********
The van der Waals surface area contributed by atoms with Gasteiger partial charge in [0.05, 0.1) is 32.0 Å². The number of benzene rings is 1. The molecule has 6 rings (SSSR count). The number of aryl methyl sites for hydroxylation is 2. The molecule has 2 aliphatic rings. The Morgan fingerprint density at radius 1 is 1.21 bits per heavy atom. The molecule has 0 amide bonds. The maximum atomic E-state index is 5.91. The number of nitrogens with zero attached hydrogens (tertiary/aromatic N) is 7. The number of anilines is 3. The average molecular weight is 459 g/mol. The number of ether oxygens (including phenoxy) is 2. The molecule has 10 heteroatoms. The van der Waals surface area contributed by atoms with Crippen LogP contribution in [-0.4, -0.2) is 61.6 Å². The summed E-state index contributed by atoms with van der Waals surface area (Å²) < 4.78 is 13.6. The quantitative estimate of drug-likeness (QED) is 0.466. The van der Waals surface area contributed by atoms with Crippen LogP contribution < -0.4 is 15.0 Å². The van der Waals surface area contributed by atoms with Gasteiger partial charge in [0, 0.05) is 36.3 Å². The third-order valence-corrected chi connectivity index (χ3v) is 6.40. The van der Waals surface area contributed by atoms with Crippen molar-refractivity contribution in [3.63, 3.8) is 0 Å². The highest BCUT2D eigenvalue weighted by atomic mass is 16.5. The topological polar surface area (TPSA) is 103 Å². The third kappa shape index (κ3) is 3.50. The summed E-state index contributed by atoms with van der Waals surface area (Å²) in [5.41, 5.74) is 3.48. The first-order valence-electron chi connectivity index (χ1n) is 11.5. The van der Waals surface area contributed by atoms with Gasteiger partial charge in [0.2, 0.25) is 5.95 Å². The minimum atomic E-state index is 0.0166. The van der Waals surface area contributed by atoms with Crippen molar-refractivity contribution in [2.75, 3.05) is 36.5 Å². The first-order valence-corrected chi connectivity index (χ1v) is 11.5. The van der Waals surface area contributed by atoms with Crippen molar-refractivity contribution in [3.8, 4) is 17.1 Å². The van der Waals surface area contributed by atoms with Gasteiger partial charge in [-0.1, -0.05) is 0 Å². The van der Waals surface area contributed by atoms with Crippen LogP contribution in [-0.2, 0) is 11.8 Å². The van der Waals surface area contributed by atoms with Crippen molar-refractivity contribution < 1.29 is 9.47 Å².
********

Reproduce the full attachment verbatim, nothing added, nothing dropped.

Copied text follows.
The van der Waals surface area contributed by atoms with Gasteiger partial charge in [0.05, 0.1) is 32.0 Å². The number of benzene rings is 1. The molecule has 6 rings (SSSR count). The number of aryl methyl sites for hydroxylation is 2. The molecule has 2 aliphatic rings. The Morgan fingerprint density at radius 1 is 1.21 bits per heavy atom. The molecule has 0 amide bonds. The maximum atomic E-state index is 5.91. The number of nitrogens with zero attached hydrogens (tertiary/aromatic N) is 7. The number of anilines is 3. The average molecular weight is 459 g/mol. The number of ether oxygens (including phenoxy) is 2. The molecule has 10 heteroatoms. The van der Waals surface area contributed by atoms with Crippen LogP contribution in [-0.4, -0.2) is 61.6 Å². The summed E-state index contributed by atoms with van der Waals surface area (Å²) < 4.78 is 13.6. The quantitative estimate of drug-likeness (QED) is 0.466. The van der Waals surface area contributed by atoms with Crippen LogP contribution < -0.4 is 15.0 Å². The van der Waals surface area contributed by atoms with Gasteiger partial charge in [0, 0.05) is 36.3 Å². The third-order valence-corrected chi connectivity index (χ3v) is 6.40. The van der Waals surface area contributed by atoms with Crippen molar-refractivity contribution in [3.63, 3.8) is 0 Å². The highest BCUT2D eigenvalue weighted by atomic mass is 16.5. The topological polar surface area (TPSA) is 103 Å². The third kappa shape index (κ3) is 3.50. The summed E-state index contributed by atoms with van der Waals surface area (Å²) in [5.41, 5.74) is 3.48. The first-order valence-electron chi connectivity index (χ1n) is 11.5. The van der Waals surface area contributed by atoms with Gasteiger partial charge in [0.2, 0.25) is 5.95 Å². The minimum atomic E-state index is 0.0166. The van der Waals surface area contributed by atoms with Crippen molar-refractivity contribution in [2.75, 3.05) is 36.5 Å². The first-order valence-corrected chi connectivity index (χ1v) is 11.5. The van der Waals surface area contributed by atoms with Crippen molar-refractivity contribution in [3.8, 4) is 17.1 Å². The van der Waals surface area contributed by atoms with Gasteiger partial charge in [-0.1, -0.05) is 0 Å². The van der Waals surface area contributed by atoms with Crippen LogP contribution in [-0.2, 0) is 11.8 Å². The van der Waals surface area contributed by atoms with Crippen molar-refractivity contribution < 1.29 is 9.47 Å².